IN THE LAKE OF THE WOODS by Tim O’Brien (First published 1995)

itlw3Twenty years on from his debut non-fiction work – If I Die In A Combat Zone – this novel by Tim O’Brien shows that the author is still burdened by the memories of his year spent in Vietnam.

The tale begins as a study of a marriage in which whatever glow there once was has long since faded.

We meet democratic politician John Wade and his wife who are holed up in a remote cabin, escaping the public humiliation of a heavy electoral defeat.

His previously high standing with the voters has nosedived after his involvement in the atrocities at Mai Lai is exposed. Kathy never seems entirely sympathetic to his plight.

Prior to his downfall she had had a brief fling with her dentist and her sudden disappearance doesn’t initially cause him great concern.

Eventually he wakes up to the idea that something bad may have happened to her. In a series of hypotheses, possible scenarios are laid out but early on O’Brien warns the reader that we will never be told what really became of her.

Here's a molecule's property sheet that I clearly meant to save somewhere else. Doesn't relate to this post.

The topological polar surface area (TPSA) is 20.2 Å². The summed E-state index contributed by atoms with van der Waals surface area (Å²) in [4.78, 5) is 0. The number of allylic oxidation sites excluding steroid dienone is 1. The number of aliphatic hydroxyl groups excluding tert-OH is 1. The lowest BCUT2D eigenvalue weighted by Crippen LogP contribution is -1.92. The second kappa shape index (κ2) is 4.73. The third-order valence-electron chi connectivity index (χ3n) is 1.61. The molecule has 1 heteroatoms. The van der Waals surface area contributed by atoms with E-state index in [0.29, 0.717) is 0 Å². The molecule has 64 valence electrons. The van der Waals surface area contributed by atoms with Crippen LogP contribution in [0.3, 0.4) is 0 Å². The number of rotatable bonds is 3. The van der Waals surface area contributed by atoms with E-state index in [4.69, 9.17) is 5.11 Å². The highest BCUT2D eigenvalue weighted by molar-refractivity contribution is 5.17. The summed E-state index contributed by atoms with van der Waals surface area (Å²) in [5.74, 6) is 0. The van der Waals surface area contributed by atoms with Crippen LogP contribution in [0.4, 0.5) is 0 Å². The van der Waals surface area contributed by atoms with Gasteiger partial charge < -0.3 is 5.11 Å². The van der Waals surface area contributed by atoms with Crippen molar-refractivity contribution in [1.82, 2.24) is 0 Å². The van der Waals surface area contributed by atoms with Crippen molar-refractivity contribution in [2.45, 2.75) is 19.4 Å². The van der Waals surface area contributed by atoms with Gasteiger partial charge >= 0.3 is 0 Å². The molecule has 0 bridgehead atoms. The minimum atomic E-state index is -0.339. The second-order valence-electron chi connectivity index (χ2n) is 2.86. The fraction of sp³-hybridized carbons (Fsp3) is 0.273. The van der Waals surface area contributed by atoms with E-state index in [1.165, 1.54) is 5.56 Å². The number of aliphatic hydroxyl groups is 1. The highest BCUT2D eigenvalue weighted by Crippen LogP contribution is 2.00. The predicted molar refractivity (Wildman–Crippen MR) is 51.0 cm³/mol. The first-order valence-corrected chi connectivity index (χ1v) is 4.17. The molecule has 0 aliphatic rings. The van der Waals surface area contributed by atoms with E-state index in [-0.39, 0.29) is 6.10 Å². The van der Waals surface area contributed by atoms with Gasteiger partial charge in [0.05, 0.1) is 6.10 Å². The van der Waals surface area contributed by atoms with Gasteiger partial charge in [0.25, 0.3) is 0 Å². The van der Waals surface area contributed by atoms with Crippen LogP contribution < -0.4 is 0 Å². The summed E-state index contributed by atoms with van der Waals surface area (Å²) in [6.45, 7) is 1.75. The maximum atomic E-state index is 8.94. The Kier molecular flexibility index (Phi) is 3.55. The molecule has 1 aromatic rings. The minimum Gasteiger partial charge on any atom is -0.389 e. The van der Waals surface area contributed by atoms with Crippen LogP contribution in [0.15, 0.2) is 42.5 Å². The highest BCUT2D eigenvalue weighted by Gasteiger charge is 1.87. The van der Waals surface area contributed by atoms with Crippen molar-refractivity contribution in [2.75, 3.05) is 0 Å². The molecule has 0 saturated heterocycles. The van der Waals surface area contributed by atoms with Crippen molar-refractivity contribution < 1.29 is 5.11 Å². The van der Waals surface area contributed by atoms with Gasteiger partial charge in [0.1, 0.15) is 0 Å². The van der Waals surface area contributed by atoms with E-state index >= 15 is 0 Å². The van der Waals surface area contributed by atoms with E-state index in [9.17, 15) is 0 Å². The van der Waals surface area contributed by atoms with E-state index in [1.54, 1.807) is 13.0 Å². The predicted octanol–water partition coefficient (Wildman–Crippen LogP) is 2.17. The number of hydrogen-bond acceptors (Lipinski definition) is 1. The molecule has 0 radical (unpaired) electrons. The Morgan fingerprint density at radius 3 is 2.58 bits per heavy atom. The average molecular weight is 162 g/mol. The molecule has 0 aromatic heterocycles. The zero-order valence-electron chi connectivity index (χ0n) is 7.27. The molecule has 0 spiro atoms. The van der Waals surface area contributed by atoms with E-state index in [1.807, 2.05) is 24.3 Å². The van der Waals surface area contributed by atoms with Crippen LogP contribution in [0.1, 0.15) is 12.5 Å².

The ‘evidence’ chapters mix real quotes with fictional ones but these increasingly strike you as a contrived series of red herrings. It’s as if O’Brien started out with the notion of writing a mystery story then got bored with the idea.

This is a shaggy dog story, albeit one with adult themes. As such,  the author effectively removes most reasons to keep on reading.

On top of this, we quickly get to realize that the man Kathy left behind was a jerk before his wartime traumas and is an even bigger jerk after.

A story like this demands that you should feel a degree of sympathy for one or other of this ill-fated couple but redeeming factors in both are in short supply. There are half-baked hints that she may have been murdered but knowing that you will never know doesn’t exactly make this into much of a page turner.

The would-be drama is offset by prolonged flashbacks to the horrors of war that don’t properly belong here.

Tim O’Brien writes succinctly but the plot goes off at too many tangents and leaves all the interesting questions dangling.